I like reading signs, especially because they are short. I don’t like categorizing people, especially according to their abilities. And if a sign does so, it confuses me, if not annoys. Why divide people if the message is meant to catch everybody’s attention?
It is in human nature that we categorize things, patterns and objects. However, it is more sensitive when it comes to personal abilities. The sign I have come across recently says, “Intelligent people read!” It would be more understandable if the sign would elaborate what kind of pieces and how much exactly they read, in case I would like to affiliate myself to “intelligent people”. There is nothing salient in those two words. However, as De Saussure explains, words have not much sense on their own; they become value laden in relation to others. Thus, the words “intelligent” and “read” can turn to a more meaningful game, when they are “on their position on the chessboard” (as cited in Chandler, 2002, p. 20) In our case the sign labels some as “intelligent who read” implying there are those who are less or not intelligent at all. In other words, by soaring some the slogan diminishes others. The better sign, for example, though banal, would be “Discover the reading world with us!” which is not separating, but embracing and involving.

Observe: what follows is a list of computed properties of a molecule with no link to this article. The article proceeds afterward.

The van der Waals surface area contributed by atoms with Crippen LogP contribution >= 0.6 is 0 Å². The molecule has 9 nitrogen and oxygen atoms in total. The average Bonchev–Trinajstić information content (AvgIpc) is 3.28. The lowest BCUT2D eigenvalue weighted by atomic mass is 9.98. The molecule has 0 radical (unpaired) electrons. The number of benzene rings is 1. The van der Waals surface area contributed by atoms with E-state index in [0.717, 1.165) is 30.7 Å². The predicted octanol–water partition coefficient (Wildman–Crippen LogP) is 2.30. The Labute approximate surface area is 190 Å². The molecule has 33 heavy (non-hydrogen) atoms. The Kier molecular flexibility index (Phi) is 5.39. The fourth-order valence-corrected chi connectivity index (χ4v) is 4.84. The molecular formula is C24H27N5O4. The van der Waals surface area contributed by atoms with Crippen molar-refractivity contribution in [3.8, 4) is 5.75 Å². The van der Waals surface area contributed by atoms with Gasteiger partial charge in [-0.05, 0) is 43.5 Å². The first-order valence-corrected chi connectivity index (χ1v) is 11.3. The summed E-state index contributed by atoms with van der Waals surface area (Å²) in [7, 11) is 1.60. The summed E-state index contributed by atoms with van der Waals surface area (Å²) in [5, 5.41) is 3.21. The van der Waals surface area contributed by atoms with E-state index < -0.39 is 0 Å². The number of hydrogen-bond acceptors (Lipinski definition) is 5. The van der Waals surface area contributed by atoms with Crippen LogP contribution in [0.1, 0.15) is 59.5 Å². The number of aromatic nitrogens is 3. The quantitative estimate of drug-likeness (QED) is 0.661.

The Pierce’s model of signs and symbols triangulates the form, the sense of the form and the meaning beyond the sign. He explains that it is not only what a symbol is and what it represents, but also how it is interpreted (in Chandler, 2002). For example, the sign “Smart people turn off their mobiles when they work!” raises the question, “If one turns the mobile, will he/she become smarter? Or, – Do all smart people turn off their mobiles when they work?” Because the message is not calling to care about people working around, it is suggesting that if you want to be smart or look smart, then turn off your mobile, because that’s what smart people do. Now there is another sign, which I leave for you to contemplate on and share your thoughts in comments, “Turn off your mobiles, brilliant minds work!”
One might say that those are nothing more than signs, not many people read them. I believe in power of words, in their ability to build perceptions of oneself and others. The signs like these push us to subconsciously determine ourselves to one category inferring that there is another. Why divide people if a sign is meant to be for everyone?